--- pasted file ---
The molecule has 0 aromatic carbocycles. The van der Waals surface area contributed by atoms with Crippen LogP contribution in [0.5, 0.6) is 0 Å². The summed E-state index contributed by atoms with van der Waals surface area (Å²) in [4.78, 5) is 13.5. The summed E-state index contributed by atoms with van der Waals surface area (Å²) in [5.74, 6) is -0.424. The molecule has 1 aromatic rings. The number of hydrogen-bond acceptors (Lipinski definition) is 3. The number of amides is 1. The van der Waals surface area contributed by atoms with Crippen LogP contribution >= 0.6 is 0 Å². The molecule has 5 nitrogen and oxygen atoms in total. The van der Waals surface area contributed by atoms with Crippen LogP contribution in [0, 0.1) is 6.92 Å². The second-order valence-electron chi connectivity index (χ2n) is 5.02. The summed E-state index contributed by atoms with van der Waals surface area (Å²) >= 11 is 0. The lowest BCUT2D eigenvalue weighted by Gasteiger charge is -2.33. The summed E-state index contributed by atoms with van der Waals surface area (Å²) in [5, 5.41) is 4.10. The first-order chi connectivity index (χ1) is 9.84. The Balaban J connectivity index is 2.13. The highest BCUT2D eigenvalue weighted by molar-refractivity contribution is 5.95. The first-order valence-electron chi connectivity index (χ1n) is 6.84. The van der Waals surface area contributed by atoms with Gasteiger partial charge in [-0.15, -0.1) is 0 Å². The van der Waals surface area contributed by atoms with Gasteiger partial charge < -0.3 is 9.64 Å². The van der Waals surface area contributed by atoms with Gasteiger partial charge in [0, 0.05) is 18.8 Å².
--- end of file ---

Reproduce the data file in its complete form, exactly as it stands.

The molecule has 0 aromatic carbocycles. The van der Waals surface area contributed by atoms with Crippen LogP contribution in [0.5, 0.6) is 0 Å². The summed E-state index contributed by atoms with van der Waals surface area (Å²) in [4.78, 5) is 13.5. The summed E-state index contributed by atoms with van der Waals surface area (Å²) in [5.74, 6) is -0.424. The molecule has 1 aromatic rings. The number of hydrogen-bond acceptors (Lipinski definition) is 3. The number of amides is 1. The van der Waals surface area contributed by atoms with Crippen LogP contribution >= 0.6 is 0 Å². The molecule has 5 nitrogen and oxygen atoms in total. The van der Waals surface area contributed by atoms with Crippen LogP contribution in [0, 0.1) is 6.92 Å². The second-order valence-electron chi connectivity index (χ2n) is 5.02. The summed E-state index contributed by atoms with van der Waals surface area (Å²) >= 11 is 0. The lowest BCUT2D eigenvalue weighted by Gasteiger charge is -2.33. The summed E-state index contributed by atoms with van der Waals surface area (Å²) in [5, 5.41) is 4.10. The first-order chi connectivity index (χ1) is 9.84. The Balaban J connectivity index is 2.13. The highest BCUT2D eigenvalue weighted by molar-refractivity contribution is 5.95. The first-order valence-electron chi connectivity index (χ1n) is 6.84. The van der Waals surface area contributed by atoms with Gasteiger partial charge in [-0.15, -0.1) is 0 Å². The van der Waals surface area contributed by atoms with Gasteiger partial charge < -0.3 is 9.64 Å². The van der Waals surface area contributed by atoms with Gasteiger partial charge in [0, 0.05) is 18.8 Å².